Настройки: Разшири Стесни | Уголеми Умали | Потъмни | Стандартни
WHAT IF YIN AND YANG WERE ONE?
Feminism Seen through the Prism of Bisexuality in "The Left Hand of Darkness"
by Ursula LeGuin
The unexpected is what makes life possible
I am writing this essay in a retrospective response mainly to radical feminists
like Adrienne Rich, Helene Cixous or Andrea Dworkin, who in their essays Compulsory
Heterosexuality and Lesbian Experience (1983) The Laugh of the Medusa
(1976) and Pornography: Men Possessing Women (1981) see men as the
greatest enemy and advocate taking a critical stance towards heterosexual
feminists, thus campaigning for lesbianism. I will do so against criticism based
on the bland world of the neuter androgynous society of The Left Hand
of Darkness (1969) by Ursula LeGuin who in it anticipates unisexism and
prospectively addresses this matter.
30 years after Compulsory Heterosexuality was written things have changed
drastically and the atrocities committed from men to women in certain societies
used as an argument in the feminist campaigns for changes in legislation and
for raising women’s awareness of patriarchal injustice have borne good fruit
bestowing to the petitioners all the rights they did not have before, the legislation
in the 1st and 2nd world countries having been adjusted
accordingly assuring women with extra protection so they can feel more secure
as single mothers if so they choose to be or if so happens to be the case.
Foucault’s pendulum nowadays has swung with full force in the opposite direction
and feminism, which was established and developed as a somewhat belated reaction
to history as in his story in the 17th through the 19th
and early 20th centuries, has long since ceased to be writing in
white ink (Helene Cixous 1976: 881). Poststructuralist feminists like Simon
de Beauvoir and Kate Millet have performed feats of ground-breaking critical
thought establishing feminism as a method of literary analysis deconstructing
patriarchal myths and offering a fresh perspective of reading writers like Norman
Mailer, D.H. Lawrence or Henry Miller.
We must admit, however, that as a movement as regards social structure and
mentality, feminism has passed the critical point which would grant equal rights
and opportunities to both men and women, which goes to show that living in a
gendered society innately presupposes a perpetual imbalance, the scales weighing
in one direction or the other at any given point in time.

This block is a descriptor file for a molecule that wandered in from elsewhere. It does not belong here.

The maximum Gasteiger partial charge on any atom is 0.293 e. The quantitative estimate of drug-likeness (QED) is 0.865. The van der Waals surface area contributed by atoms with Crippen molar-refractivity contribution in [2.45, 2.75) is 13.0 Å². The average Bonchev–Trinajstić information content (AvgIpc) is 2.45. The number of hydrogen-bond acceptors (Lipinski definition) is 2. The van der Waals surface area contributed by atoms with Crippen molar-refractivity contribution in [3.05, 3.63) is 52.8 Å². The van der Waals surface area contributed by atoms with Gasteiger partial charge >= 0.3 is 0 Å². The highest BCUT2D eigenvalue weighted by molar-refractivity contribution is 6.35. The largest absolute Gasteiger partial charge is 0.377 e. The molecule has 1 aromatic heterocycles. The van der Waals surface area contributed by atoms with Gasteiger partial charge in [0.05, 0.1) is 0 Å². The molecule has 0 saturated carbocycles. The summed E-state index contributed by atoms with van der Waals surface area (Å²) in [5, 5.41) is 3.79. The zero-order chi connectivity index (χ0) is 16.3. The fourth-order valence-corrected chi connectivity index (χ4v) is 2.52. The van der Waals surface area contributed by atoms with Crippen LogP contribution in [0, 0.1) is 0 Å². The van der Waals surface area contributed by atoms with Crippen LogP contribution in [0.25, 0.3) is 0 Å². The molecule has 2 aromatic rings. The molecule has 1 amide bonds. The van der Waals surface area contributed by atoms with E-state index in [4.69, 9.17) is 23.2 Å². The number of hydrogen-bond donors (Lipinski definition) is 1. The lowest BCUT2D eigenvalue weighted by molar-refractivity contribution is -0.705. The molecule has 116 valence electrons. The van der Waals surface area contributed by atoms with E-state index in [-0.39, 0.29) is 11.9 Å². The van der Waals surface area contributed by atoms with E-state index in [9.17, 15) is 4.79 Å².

If we were living in a patriarchal society until recently, we can now safely
say that lots of countries have established feminist legislation and that it
not only favors women over men, but is equally detrimental to both sexes inhibiting
them in their relationship with each other and, in fact, resulting in the emergence
of the third sex - gay culture and unisexism. Far from opposing homosexualism
in any way, I do believe that people should have the freedom of realizing their
own sexuality from a number of available choices and not have a restricted access
to any of them.
To be more precise, I will give two examples from a country where the term
sexual harassment dominates social discourse. On the 6th of
December in 1989 at L’Ecole Polytechnique in Montreal, Canada a troubled young
man, Mark Lepine, a second generation immigrant entered the main building and
singled out 9 women of whom he shot 6 to death on the pretext that they were
feminists. Their objection that they were not feminists but only women
did not stop the killer as he responded to them that one equaled the other.
He then proceeded by killing 8 more women to the total of 14 after which he
shot himself as well. To this moment Canadian society has provided no sensible
explanation of the tragedy. 20 Years later the Quebecois film Polytechnique
(2009) was released based on this massacre. Unfortunately, all that the film
does is show, very graphically, what happened still providing no answers
as to why it happened.
Society in Canada has advanced and established feminist laws and we might even
say that that is all very well. However, this law advancement has happened at
the expense of all women and men living there, some, if not most of the women
being rather traditional in their approach to the other sex: for example, a
woman there believes that she should reject the initial advances of a man before
she may eventually establish a relationship with him even if she likes him.
The problem with this arrangement is that no man, who is sensible or aware enough
of the law, will risk pursuing the matter any further after the first rejection
for fear of being accused of sexual harassment. If so, it may turn out
to be the end of his career as in this case he would be guilty until proven
innocent and proving the latter may leave us with the conundrum from Mark Twain’s
short story Running for Governor where the main character has to prove
it was not him who entered in a drunken state a certain hotel the previous night
and upon his failure to do so, is subsequently labeled by the papers delirium